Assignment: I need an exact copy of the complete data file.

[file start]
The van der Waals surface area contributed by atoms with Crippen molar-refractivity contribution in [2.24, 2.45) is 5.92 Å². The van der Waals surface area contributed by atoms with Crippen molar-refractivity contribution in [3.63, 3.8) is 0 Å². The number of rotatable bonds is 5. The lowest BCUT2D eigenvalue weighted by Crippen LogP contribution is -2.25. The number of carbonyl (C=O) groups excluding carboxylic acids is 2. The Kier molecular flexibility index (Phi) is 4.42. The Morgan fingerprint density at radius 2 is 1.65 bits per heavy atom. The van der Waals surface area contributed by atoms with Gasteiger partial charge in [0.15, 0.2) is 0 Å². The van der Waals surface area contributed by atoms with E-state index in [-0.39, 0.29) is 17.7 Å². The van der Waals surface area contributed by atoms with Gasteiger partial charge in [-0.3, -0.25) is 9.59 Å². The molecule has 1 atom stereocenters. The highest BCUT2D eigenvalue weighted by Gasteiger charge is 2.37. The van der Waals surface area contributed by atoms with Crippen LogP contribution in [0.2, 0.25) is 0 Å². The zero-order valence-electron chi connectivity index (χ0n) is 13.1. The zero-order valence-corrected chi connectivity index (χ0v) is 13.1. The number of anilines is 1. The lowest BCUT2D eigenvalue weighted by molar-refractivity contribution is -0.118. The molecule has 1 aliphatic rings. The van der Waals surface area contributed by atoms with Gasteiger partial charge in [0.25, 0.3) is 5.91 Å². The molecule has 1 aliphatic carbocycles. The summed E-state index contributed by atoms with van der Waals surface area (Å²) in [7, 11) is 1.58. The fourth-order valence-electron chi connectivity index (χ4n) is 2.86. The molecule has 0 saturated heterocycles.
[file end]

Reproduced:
The van der Waals surface area contributed by atoms with Crippen molar-refractivity contribution in [2.24, 2.45) is 5.92 Å². The van der Waals surface area contributed by atoms with Crippen molar-refractivity contribution in [3.63, 3.8) is 0 Å². The number of rotatable bonds is 5. The lowest BCUT2D eigenvalue weighted by Crippen LogP contribution is -2.25. The number of carbonyl (C=O) groups excluding carboxylic acids is 2. The Kier molecular flexibility index (Phi) is 4.42. The Morgan fingerprint density at radius 2 is 1.65 bits per heavy atom. The van der Waals surface area contributed by atoms with Gasteiger partial charge in [0.15, 0.2) is 0 Å². The van der Waals surface area contributed by atoms with E-state index in [-0.39, 0.29) is 17.7 Å². The van der Waals surface area contributed by atoms with Gasteiger partial charge in [-0.3, -0.25) is 9.59 Å². The molecule has 1 atom stereocenters. The highest BCUT2D eigenvalue weighted by Gasteiger charge is 2.37. The van der Waals surface area contributed by atoms with Crippen LogP contribution in [0.2, 0.25) is 0 Å². The zero-order valence-electron chi connectivity index (χ0n) is 13.1. The zero-order valence-corrected chi connectivity index (χ0v) is 13.1. The number of anilines is 1. The lowest BCUT2D eigenvalue weighted by molar-refractivity contribution is -0.118. The molecule has 1 aliphatic rings. The van der Waals surface area contributed by atoms with Gasteiger partial charge in [0.25, 0.3) is 5.91 Å². The molecule has 1 aliphatic carbocycles. The summed E-state index contributed by atoms with van der Waals surface area (Å²) in [7, 11) is 1.58. The fourth-order valence-electron chi connectivity index (χ4n) is 2.86. The molecule has 0 saturated heterocycles.